Friday, November 27, 2009

Setting the record straight (the not so mystical 'Chinatown walkabout')

Yu-Mei's previous post about our appearance in the Straits Times prompts me to write a further clarification, largely because my 'mystical Chinatown walkabout' was anything but (which in itself is quite revealing).

However, before anyone leaps in to slam the ST for yet another feeble attempt at 'responsible' journalism, let's be fair. Yu-Mei and I had arranged to meet the paper's very nice journalist at a cafe off Club Street, where the music was a bit loud and the ambiance not exactly conducive to conversation. Both of us were probably also a bit psyched, as we were about to give our first ever book reading. And so as the interview got underway and we started to talk over each other a bit (and at speed), I sensed our friendly reporter was struggling to take it all in, and that what she was getting might not be enough for her story.

Given this, I was grateful we got any coverage at all, even if some of what we were quoted as saying bore only a tangential relationship to what we had actually said or had written.

Which brings me to that 'Chinatown walkabout', during which I mysteriously morphed into Yu-Mei and began to feel the district's 'ancient history' bursting into life around me.

Well, not exactly. As I recall, what I actually tried to get across in our interview was how hard it is to get any sense of Singapore's physical past today.

I'd set off on a solo heritage walk to try and recreate the route of the 'Kreta Ayer martyrs' (see Chapter 18 of Singapore: A Biography) who in 1927 had marched angrily from the Happy Valley amusement park on Anson Road and then attacked the Kreta Ayer police station, where policemen shot them dead in the street. Thanks to road diversions, the destruction of the old Kreta Ayer police station and the lack of accessible period maps, my attempt was a total failure. Yet luckily, I met a friendly old Chinese man selling prints and his own heritage booklets outside the Chinatown Heritage Centre. As he explained to me how the streets had once been laid out and where the old police station had once stood, he seemed pretty gobsmacked that anyone should care about the 'Kreta Ayer martyrs' or want to retrace their route.

The confusion in the ST piece originated with my effort to describe the one time during the writing of Singapore: A Biography when I did feel a very strong sense of the island's past returning to life. This happened, completely to my surprise, when I joined my two year-old daughter's playschool excursion to a fish farm in Chua Chu Kong (in the island's north). I'd tagged along to help out, but on the way over I noticed a sign pointing to the site of the Japanese landings on Singapore during the night of the 9 February 1942. Leaving the little ones to harass the koi, I slipped away for a closer look.

Wandering through the mangroves, I had my first, so far only, and at the time extremely visceral, sense of walking with historical ghosts: the soldiers who had fought on both sides as the whole area went up in flames during the Mandai inferno. I'm not saying I saw actual ghosts, nor heard phantom explosions, shouts of anguish or the like; what I felt, instead, was a powerful inkling that the area still retained a memory of the events that had once defined it. It also stuck me just how close Johor is to Singapore, how little distance the Japanese had to come, and how badly Percival (the British Commander in charge of the defence of Singapore) had got things wrong.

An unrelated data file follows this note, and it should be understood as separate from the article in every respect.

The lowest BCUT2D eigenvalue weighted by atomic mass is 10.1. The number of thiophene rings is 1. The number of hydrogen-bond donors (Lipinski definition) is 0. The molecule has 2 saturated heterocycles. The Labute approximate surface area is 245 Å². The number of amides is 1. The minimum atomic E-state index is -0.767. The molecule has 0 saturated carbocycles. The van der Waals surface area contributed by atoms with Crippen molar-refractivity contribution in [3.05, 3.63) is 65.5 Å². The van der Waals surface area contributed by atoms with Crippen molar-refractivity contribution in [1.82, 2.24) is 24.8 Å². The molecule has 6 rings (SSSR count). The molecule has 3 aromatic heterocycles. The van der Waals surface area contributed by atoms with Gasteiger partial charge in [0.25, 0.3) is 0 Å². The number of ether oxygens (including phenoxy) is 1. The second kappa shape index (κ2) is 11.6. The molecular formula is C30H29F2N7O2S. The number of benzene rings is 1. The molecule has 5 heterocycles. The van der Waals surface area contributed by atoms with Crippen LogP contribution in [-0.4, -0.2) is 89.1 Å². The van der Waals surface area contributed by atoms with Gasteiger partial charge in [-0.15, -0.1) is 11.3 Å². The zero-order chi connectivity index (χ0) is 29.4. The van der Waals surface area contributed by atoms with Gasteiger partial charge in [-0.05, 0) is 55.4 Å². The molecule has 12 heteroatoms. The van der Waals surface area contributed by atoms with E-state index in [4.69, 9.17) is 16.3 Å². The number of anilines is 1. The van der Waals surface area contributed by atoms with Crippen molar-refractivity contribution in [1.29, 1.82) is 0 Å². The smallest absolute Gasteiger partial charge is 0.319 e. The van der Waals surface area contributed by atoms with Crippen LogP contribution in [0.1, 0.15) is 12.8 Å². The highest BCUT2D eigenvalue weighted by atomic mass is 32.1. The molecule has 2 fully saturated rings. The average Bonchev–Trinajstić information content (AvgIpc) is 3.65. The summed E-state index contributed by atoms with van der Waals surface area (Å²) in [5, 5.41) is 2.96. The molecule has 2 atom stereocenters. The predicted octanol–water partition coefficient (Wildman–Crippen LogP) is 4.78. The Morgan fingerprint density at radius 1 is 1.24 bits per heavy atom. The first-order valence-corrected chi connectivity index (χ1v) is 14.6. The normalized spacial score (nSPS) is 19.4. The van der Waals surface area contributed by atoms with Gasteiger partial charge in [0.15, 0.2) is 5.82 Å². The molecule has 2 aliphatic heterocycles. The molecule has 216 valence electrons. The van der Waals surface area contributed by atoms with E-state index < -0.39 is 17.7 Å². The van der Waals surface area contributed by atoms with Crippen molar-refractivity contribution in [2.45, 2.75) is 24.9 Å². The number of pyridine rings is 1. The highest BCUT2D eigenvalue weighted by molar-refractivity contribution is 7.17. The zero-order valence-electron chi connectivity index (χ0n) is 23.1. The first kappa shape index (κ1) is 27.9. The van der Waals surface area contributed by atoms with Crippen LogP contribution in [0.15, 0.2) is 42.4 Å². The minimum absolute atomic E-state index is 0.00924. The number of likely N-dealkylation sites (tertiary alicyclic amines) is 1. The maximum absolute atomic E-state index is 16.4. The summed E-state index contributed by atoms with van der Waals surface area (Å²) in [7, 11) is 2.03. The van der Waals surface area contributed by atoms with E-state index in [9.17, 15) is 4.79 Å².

One has to be careful not to become too nostalgic for bygone streets and pathways that one has never walked down, smelled or got mugged in, places that in most cases now exist only in the historical imagination. And, of course, the rational explanation of my experience that morning was that my historical imagination had got the better of me.

Nonetheless, when people complain about the lack of rootedness they feel in Singapore today, not to say the lack of a collective Singaporean identity, I often think that what they are expressing is their deep lack of a sense of place. Obviously, economic development involves urban transformation - in Singapore's case, ceaseless urban transformation. But at the same time, historical buildings and landscapes remain the very essence of what makes a place distinctive and of what, over time, generates a sense of civic pride.

Modern spaces can do this as well, provided they are interesting (or even unintentionally humorous): a big tick for the Esplanade in this respect, a big cross next to the derivative 'woo, please look at us, we're a global metropolis' Singapore Flyer. In a weird way, the sheer 'in your face-ness' of ION Orchard currently does it for me too.

Yet nothing beats walking down a street or along a pathway that still somehow retains a continuity with what made the island distinctive in earlier days and still makes it so today. (Nothing, perhaps, save meeting a helpful old Chinese man for whom the memory of that place is still alive and vivid.)

For me, physical heritage is to a city what the face is to an individual's personality. Wrinkles will appear, the face will inevitably change, and on occasion a facelift and even reconstructive surgery might be deemed necessary to keep things in place or return them to their rightful place. But to destroy this face in an effort to reinvent it, as Singapore's Urban Renewal Authority explicitly set out to do from the mid-1960s (see page 430 of our book), seems to me the civic equivalent of doing a late Michael Jackson.

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